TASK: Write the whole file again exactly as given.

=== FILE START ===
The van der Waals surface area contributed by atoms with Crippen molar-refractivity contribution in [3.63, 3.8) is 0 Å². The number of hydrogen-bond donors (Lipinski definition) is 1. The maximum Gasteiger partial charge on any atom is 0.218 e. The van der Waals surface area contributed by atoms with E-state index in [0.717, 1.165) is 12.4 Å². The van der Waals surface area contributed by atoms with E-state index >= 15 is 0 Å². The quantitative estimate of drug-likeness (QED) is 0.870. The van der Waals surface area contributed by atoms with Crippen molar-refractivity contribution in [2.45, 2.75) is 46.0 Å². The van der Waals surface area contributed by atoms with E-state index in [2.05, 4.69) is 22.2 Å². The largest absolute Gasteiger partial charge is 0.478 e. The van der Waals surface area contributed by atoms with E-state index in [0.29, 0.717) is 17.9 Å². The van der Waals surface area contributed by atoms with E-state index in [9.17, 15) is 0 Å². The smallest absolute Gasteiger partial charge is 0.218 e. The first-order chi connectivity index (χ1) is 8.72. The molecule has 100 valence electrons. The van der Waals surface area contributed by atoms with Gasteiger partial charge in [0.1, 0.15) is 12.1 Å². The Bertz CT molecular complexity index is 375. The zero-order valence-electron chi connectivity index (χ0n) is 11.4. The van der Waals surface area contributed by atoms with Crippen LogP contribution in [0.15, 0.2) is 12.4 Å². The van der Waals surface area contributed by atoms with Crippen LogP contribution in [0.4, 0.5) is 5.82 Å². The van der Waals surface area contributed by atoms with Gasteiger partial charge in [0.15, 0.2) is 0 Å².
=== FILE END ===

The van der Waals surface area contributed by atoms with Crippen molar-refractivity contribution in [3.63, 3.8) is 0 Å². The number of hydrogen-bond donors (Lipinski definition) is 1. The maximum Gasteiger partial charge on any atom is 0.218 e. The van der Waals surface area contributed by atoms with E-state index in [0.717, 1.165) is 12.4 Å². The van der Waals surface area contributed by atoms with E-state index >= 15 is 0 Å². The quantitative estimate of drug-likeness (QED) is 0.870. The van der Waals surface area contributed by atoms with Crippen molar-refractivity contribution in [2.45, 2.75) is 46.0 Å². The van der Waals surface area contributed by atoms with E-state index in [2.05, 4.69) is 22.2 Å². The largest absolute Gasteiger partial charge is 0.478 e. The van der Waals surface area contributed by atoms with E-state index in [0.29, 0.717) is 17.9 Å². The van der Waals surface area contributed by atoms with E-state index in [9.17, 15) is 0 Å². The smallest absolute Gasteiger partial charge is 0.218 e. The first-order chi connectivity index (χ1) is 8.72. The molecule has 100 valence electrons. The van der Waals surface area contributed by atoms with Gasteiger partial charge in [0.1, 0.15) is 12.1 Å². The Bertz CT molecular complexity index is 375. The zero-order valence-electron chi connectivity index (χ0n) is 11.4. The van der Waals surface area contributed by atoms with Crippen LogP contribution in [0.15, 0.2) is 12.4 Å². The van der Waals surface area contributed by atoms with Crippen LogP contribution in [0.4, 0.5) is 5.82 Å². The van der Waals surface area contributed by atoms with Gasteiger partial charge in [0.15, 0.2) is 0 Å².